Positive outlook for ringgit this year - Analyst

Saktiandi said the ringgit remains very undervalued, and has been so since the oil crash.

27 Apr 2024 11:03am
Photo for illustration purpose only. - FILE PIX
Photo for illustration purpose only. - FILE PIX

KUALA LUMPUR - The ringgit is poised to strengthen this year, driven by significant events which could bolster the local currency.

Saktiandi Supaat, head of foreign exchange research and strategy, global markets at Maybank Singapore said that with the US Federal Reserve (Fed) likely to be embarking on an easing cycle soon, the rates landscape should be more favourable for the ringgit in light of the fact that Bank Negara Malaysia (BNM) is expected to stand pat for the whole of 2024.

"Our economist has highlighted that 2024 could be a year of take-off for the Malaysian economy with the blueprints, masterplans such as the MADANI Economy framework, National Energy Transition Roadmap and New Industrial Master Plan 2030 likely to be implemented, and the fiscal reforms and economic restructuring widely watched.

"Successive steps towards fuel subsidy rationalisation could boost confidence in the ringgit,” he told Bernama.

He said this year could be a better year for the ringgit as long as the external environment stays benign for the currency.

External factors

The ringgit is currently hovering at 4.77 versus the US dollar.

Saktiandi said the ringgit remains very undervalued, and has been so since the oil crash. He said the greenback had appealed as a safe haven currency as the US continues to show strong macro data.

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"As a reserve currency and payments currency, risk aversion support for the US dollar will remain significant until the Fed starts signalling an eventual set of cuts or easing trajectory predicated on an easing US inflation outlook being sustained,” he said.

He said the ringgit may flip if the Fed cuts rates and yields start falling as rates differentials could be a significant driver for the ringgit versus greenback.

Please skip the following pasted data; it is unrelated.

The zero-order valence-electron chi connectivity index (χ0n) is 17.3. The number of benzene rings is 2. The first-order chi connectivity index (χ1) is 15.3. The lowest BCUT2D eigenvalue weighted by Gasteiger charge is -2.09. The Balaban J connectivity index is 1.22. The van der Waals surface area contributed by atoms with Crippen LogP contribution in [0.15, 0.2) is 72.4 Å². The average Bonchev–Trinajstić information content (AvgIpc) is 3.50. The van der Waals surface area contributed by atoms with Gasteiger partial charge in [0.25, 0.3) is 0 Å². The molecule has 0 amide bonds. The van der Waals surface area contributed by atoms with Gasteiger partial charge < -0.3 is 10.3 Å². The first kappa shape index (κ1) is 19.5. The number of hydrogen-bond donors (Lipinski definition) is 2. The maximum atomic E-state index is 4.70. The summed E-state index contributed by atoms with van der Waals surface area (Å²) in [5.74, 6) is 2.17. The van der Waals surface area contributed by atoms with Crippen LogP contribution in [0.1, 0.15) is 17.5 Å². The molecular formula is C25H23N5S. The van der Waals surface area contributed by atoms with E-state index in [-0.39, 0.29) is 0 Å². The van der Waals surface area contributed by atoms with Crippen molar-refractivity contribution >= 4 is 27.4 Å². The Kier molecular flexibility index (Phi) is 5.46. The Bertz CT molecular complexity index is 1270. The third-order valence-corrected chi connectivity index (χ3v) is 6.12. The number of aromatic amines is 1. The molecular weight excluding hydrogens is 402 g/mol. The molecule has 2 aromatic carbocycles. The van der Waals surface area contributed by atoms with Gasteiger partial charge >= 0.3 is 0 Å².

In addition, some improvement in the Chinese economy and/or fiscal stimulus out of China could add support to the yuan and regional markets.

"As long as the Malaysian economy also sees further improvement in the export and investment outlook, the macro fundamental drivers will remain supportive,” he added.

Ringgit vs regional currencies

Saktiandi said that from March 22 until today, the ringgit has only declined by 0.88 per cent versus the US dollar, from a month ago.

In comparison, he said the Indonesian rupiah, Korean won, Japanese yen, Taiwanese dollar, Philippine peso, Thai baht and Singapore dollar have fared worse than the ringgit versus the US dollar, depreciating at 2.9 per cent, 2.8 per cent, 2.2 per cent, 2.1 per cent, 2.0 per cent, 1.80 per cent and 0.9 per cent respectively.

"The yen, rupiah, won, peso and baht, for example, face specific portfolio flows and/or domestic related issues including policy as well as fiscal concerns which may have exacerbated their larger impact on currencies within the market space,” he said.

He noted that thus far, the Malaysian financial markets have been relatively resilient vis a vis other regional markets despite the confluence of risk factors. The government and central bank have managed the situation relatively well.

Foreign exchange performance

Saktiandi expects the volatile foreign exchange market to recover or stabilise once the US policy rate outlook becomes more certain and some dissipation in the geopolitics in the Middle East, which should lead to the US dollar easing significantly by year-end.

However, he said there is still the risk of an escalation in US-China tensions ahead of or after the US presidential election.

"Improvement of the macro environment outside of the US could also lead to an improvement in risk sentiment and provide support for riskier emerging market currencies,” he said.

Besides, the most recent coordinated verbal intervention via the issuance of various statements by the Group of Seven (G7) trilateral meeting between finance ministers of South Korea, Japan and the US as well as the People's Bank of China’s comment on the yuan has helped to calm sentiments in foreign exchange markets, he added. - BERNAMA